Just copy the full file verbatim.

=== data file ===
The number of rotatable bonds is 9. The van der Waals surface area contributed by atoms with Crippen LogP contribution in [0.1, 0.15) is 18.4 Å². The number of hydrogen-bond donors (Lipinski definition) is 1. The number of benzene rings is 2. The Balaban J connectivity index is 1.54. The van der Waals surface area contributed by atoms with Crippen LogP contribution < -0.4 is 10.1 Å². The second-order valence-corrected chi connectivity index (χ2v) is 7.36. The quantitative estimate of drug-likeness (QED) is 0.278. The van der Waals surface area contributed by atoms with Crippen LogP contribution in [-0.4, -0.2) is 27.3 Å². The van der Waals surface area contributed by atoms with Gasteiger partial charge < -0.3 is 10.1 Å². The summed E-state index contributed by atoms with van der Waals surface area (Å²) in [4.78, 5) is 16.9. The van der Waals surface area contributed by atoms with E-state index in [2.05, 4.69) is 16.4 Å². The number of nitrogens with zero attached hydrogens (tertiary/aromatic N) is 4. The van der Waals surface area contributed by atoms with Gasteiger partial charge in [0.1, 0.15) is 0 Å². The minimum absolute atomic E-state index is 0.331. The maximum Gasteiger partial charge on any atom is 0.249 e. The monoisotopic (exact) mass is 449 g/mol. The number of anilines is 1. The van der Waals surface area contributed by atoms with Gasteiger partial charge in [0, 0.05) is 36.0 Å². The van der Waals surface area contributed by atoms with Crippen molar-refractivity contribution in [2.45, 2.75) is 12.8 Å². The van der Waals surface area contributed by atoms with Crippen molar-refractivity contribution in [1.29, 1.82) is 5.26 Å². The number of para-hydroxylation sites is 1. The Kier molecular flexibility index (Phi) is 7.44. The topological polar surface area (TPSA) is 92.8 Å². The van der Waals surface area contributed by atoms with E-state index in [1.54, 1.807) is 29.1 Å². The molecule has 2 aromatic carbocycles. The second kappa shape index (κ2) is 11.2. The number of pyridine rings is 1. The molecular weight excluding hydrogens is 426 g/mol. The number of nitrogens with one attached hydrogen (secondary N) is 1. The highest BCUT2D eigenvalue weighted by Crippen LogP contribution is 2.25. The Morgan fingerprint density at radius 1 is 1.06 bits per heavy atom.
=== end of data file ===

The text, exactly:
The number of rotatable bonds is 9. The van der Waals surface area contributed by atoms with Crippen LogP contribution in [0.1, 0.15) is 18.4 Å². The number of hydrogen-bond donors (Lipinski definition) is 1. The number of benzene rings is 2. The Balaban J connectivity index is 1.54. The van der Waals surface area contributed by atoms with Crippen LogP contribution < -0.4 is 10.1 Å². The second-order valence-corrected chi connectivity index (χ2v) is 7.36. The quantitative estimate of drug-likeness (QED) is 0.278. The van der Waals surface area contributed by atoms with Crippen LogP contribution in [-0.4, -0.2) is 27.3 Å². The van der Waals surface area contributed by atoms with Gasteiger partial charge < -0.3 is 10.1 Å². The summed E-state index contributed by atoms with van der Waals surface area (Å²) in [4.78, 5) is 16.9. The van der Waals surface area contributed by atoms with E-state index in [2.05, 4.69) is 16.4 Å². The number of nitrogens with zero attached hydrogens (tertiary/aromatic N) is 4. The van der Waals surface area contributed by atoms with Gasteiger partial charge in [0.1, 0.15) is 0 Å². The minimum absolute atomic E-state index is 0.331. The maximum Gasteiger partial charge on any atom is 0.249 e. The monoisotopic (exact) mass is 449 g/mol. The number of anilines is 1. The van der Waals surface area contributed by atoms with Gasteiger partial charge in [0, 0.05) is 36.0 Å². The van der Waals surface area contributed by atoms with Crippen molar-refractivity contribution in [2.45, 2.75) is 12.8 Å². The van der Waals surface area contributed by atoms with Crippen molar-refractivity contribution in [1.29, 1.82) is 5.26 Å². The number of para-hydroxylation sites is 1. The Kier molecular flexibility index (Phi) is 7.44. The topological polar surface area (TPSA) is 92.8 Å². The van der Waals surface area contributed by atoms with E-state index in [1.54, 1.807) is 29.1 Å². The molecule has 2 aromatic carbocycles. The second kappa shape index (κ2) is 11.2. The number of pyridine rings is 1. The molecular weight excluding hydrogens is 426 g/mol. The number of nitrogens with one attached hydrogen (secondary N) is 1. The highest BCUT2D eigenvalue weighted by Crippen LogP contribution is 2.25. The Morgan fingerprint density at radius 1 is 1.06 bits per heavy atom.